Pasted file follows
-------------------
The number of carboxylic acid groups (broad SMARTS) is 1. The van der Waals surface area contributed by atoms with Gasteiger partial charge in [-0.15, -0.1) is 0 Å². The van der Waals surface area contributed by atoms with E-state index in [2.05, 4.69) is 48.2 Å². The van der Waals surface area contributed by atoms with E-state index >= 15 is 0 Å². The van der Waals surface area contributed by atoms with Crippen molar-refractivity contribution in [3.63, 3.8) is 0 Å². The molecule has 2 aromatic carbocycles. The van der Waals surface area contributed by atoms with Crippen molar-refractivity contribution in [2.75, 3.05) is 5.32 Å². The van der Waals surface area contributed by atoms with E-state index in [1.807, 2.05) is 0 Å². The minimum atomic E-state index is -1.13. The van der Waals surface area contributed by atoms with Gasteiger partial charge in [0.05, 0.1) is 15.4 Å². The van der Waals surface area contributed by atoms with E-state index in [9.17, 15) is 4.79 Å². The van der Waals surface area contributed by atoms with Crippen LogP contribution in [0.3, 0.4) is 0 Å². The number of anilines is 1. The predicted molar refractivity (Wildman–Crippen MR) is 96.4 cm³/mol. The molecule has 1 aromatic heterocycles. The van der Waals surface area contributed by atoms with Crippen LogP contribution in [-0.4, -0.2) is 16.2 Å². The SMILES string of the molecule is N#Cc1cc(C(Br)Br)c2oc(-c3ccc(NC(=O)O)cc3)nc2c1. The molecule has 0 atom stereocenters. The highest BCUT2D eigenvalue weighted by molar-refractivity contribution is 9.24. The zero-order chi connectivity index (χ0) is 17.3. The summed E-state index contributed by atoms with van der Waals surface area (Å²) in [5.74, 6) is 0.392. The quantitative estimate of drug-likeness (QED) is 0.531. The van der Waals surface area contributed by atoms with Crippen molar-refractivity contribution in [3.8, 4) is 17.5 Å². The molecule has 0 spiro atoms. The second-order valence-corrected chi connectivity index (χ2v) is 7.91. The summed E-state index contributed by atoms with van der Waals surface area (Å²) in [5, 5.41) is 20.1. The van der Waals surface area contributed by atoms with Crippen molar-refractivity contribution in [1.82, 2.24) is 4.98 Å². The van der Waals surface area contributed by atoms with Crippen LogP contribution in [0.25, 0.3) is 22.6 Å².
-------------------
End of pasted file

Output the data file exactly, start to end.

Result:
The number of carboxylic acid groups (broad SMARTS) is 1. The van der Waals surface area contributed by atoms with Gasteiger partial charge in [-0.15, -0.1) is 0 Å². The van der Waals surface area contributed by atoms with E-state index in [2.05, 4.69) is 48.2 Å². The van der Waals surface area contributed by atoms with E-state index >= 15 is 0 Å². The van der Waals surface area contributed by atoms with Crippen molar-refractivity contribution in [3.63, 3.8) is 0 Å². The molecule has 2 aromatic carbocycles. The van der Waals surface area contributed by atoms with Crippen molar-refractivity contribution in [2.75, 3.05) is 5.32 Å². The van der Waals surface area contributed by atoms with E-state index in [1.807, 2.05) is 0 Å². The minimum atomic E-state index is -1.13. The van der Waals surface area contributed by atoms with Gasteiger partial charge in [0.05, 0.1) is 15.4 Å². The van der Waals surface area contributed by atoms with E-state index in [9.17, 15) is 4.79 Å². The van der Waals surface area contributed by atoms with Crippen LogP contribution in [0.3, 0.4) is 0 Å². The number of anilines is 1. The predicted molar refractivity (Wildman–Crippen MR) is 96.4 cm³/mol. The molecule has 1 aromatic heterocycles. The van der Waals surface area contributed by atoms with Crippen LogP contribution in [-0.4, -0.2) is 16.2 Å². The SMILES string of the molecule is N#Cc1cc(C(Br)Br)c2oc(-c3ccc(NC(=O)O)cc3)nc2c1. The molecule has 0 atom stereocenters. The highest BCUT2D eigenvalue weighted by molar-refractivity contribution is 9.24. The zero-order chi connectivity index (χ0) is 17.3. The summed E-state index contributed by atoms with van der Waals surface area (Å²) in [5.74, 6) is 0.392. The quantitative estimate of drug-likeness (QED) is 0.531. The van der Waals surface area contributed by atoms with Crippen molar-refractivity contribution in [3.8, 4) is 17.5 Å². The molecule has 0 spiro atoms. The second-order valence-corrected chi connectivity index (χ2v) is 7.91. The summed E-state index contributed by atoms with van der Waals surface area (Å²) in [5, 5.41) is 20.1. The van der Waals surface area contributed by atoms with Crippen molar-refractivity contribution in [1.82, 2.24) is 4.98 Å². The van der Waals surface area contributed by atoms with Crippen LogP contribution in [0.25, 0.3) is 22.6 Å².